This shortcoming also, therefore, fails to note the establishment of the Burpham Neighbourhood Forum.

 

Draft response to Infrastructure Baseline

On the face of it this is a good document – an encouraging start to compiling the evidence base.

Looking at in greater detail, there are certainly some omissions (or at least details which would benefit the Local Plan process if included).

First the good…

The report is well written and is largely quite approachable.

The sections make sense and the content is reasonably comprehensive.

The authors do not shy away from some of Guildford’s trickier issues such as congestion and poor pedestrian and cycling routes.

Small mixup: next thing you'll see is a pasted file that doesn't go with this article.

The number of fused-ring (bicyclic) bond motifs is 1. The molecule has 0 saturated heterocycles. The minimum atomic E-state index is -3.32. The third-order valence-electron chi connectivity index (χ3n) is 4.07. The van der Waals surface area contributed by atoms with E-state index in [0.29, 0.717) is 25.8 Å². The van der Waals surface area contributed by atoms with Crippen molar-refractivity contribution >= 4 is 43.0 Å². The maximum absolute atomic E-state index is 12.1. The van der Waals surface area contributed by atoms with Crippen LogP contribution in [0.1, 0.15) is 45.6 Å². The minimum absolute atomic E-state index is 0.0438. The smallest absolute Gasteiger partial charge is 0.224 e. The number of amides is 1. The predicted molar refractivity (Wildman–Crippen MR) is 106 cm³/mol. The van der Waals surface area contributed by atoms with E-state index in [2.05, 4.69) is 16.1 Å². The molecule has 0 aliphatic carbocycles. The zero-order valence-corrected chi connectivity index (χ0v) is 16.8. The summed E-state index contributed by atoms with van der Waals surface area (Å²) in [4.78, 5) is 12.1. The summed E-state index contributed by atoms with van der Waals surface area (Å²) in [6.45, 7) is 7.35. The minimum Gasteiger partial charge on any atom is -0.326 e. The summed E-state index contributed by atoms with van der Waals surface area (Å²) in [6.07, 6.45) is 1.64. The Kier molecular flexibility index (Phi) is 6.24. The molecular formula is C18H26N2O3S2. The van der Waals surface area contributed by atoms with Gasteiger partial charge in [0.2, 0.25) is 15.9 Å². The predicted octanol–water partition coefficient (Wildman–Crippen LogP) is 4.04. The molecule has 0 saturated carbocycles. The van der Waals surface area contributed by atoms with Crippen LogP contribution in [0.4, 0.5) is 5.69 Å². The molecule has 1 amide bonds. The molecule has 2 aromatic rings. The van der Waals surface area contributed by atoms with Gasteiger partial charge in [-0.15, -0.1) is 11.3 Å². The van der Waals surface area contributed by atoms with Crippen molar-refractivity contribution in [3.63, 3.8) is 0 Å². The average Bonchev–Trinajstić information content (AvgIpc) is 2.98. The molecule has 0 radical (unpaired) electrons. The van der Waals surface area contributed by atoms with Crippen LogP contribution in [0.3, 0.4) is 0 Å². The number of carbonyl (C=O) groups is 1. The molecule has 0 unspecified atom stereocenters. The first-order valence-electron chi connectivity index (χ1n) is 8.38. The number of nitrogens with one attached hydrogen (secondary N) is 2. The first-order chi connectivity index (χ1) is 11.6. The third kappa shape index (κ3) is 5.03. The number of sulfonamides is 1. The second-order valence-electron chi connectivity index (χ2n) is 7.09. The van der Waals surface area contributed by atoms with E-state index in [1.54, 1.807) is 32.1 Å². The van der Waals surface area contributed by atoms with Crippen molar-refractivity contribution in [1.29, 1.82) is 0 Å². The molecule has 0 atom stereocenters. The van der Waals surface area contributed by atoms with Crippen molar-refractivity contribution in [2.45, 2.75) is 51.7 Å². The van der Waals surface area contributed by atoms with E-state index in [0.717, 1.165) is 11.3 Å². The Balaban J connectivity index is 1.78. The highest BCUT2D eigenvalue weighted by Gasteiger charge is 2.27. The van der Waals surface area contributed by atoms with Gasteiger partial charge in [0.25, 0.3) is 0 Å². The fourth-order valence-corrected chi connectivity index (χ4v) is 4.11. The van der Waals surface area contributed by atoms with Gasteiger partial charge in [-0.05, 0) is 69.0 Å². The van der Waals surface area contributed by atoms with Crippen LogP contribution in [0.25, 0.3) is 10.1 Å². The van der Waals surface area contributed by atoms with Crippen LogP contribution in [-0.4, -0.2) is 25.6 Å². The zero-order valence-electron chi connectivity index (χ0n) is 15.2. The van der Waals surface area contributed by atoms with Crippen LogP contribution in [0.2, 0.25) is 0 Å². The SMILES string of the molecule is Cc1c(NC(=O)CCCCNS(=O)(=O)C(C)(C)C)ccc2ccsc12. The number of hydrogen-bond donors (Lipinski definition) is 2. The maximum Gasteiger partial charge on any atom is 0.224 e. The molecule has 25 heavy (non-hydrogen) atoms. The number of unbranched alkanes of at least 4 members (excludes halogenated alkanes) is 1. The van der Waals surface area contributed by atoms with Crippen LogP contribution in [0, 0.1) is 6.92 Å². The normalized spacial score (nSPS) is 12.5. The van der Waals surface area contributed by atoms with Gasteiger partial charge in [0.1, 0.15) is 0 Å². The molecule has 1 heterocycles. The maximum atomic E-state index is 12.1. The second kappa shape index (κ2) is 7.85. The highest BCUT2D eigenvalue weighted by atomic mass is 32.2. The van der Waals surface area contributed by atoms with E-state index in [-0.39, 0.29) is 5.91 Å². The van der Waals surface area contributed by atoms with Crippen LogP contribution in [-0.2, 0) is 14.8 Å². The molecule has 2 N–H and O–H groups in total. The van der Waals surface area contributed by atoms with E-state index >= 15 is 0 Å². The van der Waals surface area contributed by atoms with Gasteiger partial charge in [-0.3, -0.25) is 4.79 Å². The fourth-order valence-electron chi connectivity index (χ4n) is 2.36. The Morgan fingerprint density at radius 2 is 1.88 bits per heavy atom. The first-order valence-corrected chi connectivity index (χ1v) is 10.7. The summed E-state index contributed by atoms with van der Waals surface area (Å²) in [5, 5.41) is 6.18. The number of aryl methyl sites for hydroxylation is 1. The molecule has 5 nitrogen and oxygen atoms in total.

And then the missed opportunities…

The report (1.1.2) sets out to provide “an overview of the quality and capacity of the existing provision of infrastructure of different types”.

In 1.2.1 the report should include the Rivers and canal as a heading (Wey, Tillingbourne, etc). This would ensure the river is in the heart of the town and Borough.

At 1.3.9 there is an expectation that “additional infrastructure capacity (will) mostly be funded from development” without looking to suggest a mechanism to raise infrastructure funding against tax revenues if a suitable funding scheme can be found.

At 1.4.4 the document refers to masterplans being called for if there is a “significant development site” to be included on the Local Plan Strategy and Sites document. This is clearly a welcome statement and should be taken to include all sites brought forward before the Local Plan is adopted.